The Queen and I ★★★★

This insightful, engaging, and personal Swedish documentary brings together filmmaker Nahid Persson Sarvestani, who participated in the 1979 revolution in Iran which overthrew the monarchy, and Farah Pahlavi, the former Iranian empress, while also touching on the historical background of their native country. Initially, the relationship between the two exiled women is rather cold and distant—highlighted by a memorable scene in which they stand close together looking in opposite directions—but they gradually grow closer to each other and eventually become unlikely friends.

Farah Pahlavi comes across as a charismatic and sympathetic person with a sense of humor. In one poignant scene, she visits the grave of her daughter. There is also a nice, heartwarming scene in which she calls and has a brief conversation with a man who has written a letter to her.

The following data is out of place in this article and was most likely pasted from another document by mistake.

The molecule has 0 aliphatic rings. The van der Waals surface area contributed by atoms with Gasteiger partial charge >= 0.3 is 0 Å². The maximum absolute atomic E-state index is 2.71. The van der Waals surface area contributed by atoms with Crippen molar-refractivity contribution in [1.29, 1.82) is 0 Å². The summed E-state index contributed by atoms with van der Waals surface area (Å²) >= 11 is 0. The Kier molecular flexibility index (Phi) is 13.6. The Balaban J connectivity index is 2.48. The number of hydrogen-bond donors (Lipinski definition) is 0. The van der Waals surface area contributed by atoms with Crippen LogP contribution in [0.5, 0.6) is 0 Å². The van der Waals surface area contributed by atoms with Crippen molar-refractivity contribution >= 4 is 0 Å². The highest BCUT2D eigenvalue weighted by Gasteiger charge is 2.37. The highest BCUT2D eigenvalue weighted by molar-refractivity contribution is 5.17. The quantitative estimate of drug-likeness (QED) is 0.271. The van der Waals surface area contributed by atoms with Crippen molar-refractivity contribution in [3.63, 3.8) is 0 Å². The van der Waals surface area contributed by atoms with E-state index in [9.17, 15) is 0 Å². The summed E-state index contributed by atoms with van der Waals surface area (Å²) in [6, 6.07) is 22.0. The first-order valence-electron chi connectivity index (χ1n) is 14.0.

While Persson Sarvestani does not avoid asking tough questions about the Shah’s regime, her questions and Pahlavi’s answers to them receive less attention than one might have expected; however, that does not make the film any less worthwhile.

One thing that makes "The Queen and I" particularly interesting and also gives it an additional dimension is its metafilm element: the filmmaker talks about the process of making the documentary, mentions that she is unsure of how the film will turn out, and later questions her objectivity.